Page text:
Although Original Medicare has helped make health insurance and health care more affordable for seniors and the permanently disabled, it is not a perfect program. Parts A and B have a significant number of gaps in their coverage, which has led to the search for insurance coverages that help close them. The two main programs available to help with the holes in Original Medicare are Medicare Supplement Insurance and Medicare Advantage. This article will review the basics of Medicare Advantage plans and some of the program’s details.

What is Medicare Advantage?

Medicare Advantage is also known as Part C of Original Medicare. For this reason, you will sometimes see these plans called Part C Plans. However you refer to them, they are a private alternative to Original Medicare. They are “private” because private insurance companies offer and administer these plans. Medicare Advantage is not a government program. When you enroll in a Medicare Advantage Plan, you elect to receive your Part A and B benefits through your private insurance company.

When considering Medicare Advantage, it is essential to understand that these plans must cover every service and treatment that Original Medicare covers. In other words, you are guaranteed to receive coverage that is at least as good as Original Medicare in terms of the coverage of specific medical services or procedures. If Original Medicare covers something, every Medicare Advantage plan also covers it (technically, Medicare Advantage plans don’t have to cover hospice treatment, but hospice care is still available under Part A, even if you’re in a Medicare Advantage plan). There may be differences in how much you pay, which providers you use, and when you use them, but the actual coverage will be identical to Original Medicare.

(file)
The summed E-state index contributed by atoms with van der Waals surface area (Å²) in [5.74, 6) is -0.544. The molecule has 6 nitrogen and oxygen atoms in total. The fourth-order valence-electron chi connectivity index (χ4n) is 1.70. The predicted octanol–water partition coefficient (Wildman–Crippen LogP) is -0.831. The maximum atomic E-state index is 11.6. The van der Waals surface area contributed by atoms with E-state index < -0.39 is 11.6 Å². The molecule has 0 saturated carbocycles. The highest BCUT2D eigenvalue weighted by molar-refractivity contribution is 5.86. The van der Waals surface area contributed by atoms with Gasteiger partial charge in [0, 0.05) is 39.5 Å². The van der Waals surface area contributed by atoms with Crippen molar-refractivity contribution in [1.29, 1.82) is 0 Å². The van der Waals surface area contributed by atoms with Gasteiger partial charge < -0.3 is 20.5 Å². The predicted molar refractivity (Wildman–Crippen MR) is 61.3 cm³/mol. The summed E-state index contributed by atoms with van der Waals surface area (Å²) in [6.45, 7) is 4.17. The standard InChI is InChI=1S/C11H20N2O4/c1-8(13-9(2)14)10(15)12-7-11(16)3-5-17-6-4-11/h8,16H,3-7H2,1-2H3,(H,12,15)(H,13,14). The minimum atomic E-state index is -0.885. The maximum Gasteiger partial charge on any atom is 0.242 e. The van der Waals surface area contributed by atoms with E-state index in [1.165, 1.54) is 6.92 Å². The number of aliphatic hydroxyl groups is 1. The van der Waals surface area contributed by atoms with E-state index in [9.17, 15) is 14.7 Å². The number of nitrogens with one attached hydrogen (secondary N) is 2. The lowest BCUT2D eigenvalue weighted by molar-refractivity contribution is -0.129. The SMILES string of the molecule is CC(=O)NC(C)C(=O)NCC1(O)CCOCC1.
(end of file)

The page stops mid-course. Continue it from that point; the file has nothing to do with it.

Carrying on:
How does Medicare Advantage close the gaps of Original Medicare?​

We said earlier that People frequently choose medicare Advantage plans to help close the gaps in Medicare – those out-of-pocket costs that you’d normally have to pay if you stayed on Original Medicare. Medicare Advantage helps by closing these gaps in coverage:

  • Part A deductible
  • Part B deductible
  • Out of Pocket Maximum protection
  • Prescription Drug coverage (optional)
  • Ancillary benefits like dental, vision, and hearing (optional)
  • Emergency foreign travel (some plans)

Now it’s essential to understand how Medicare Advantage plans cover these gaps because “coverage” doesn’t mean that you don’t have an out-of-pocket expense. We’ll review how Part C plans work in the next section, but for now, we’ll focus on the Out of Pocket Maximum (OOPM) feature and some of the extra benefits that Medicare Advantage plans come with.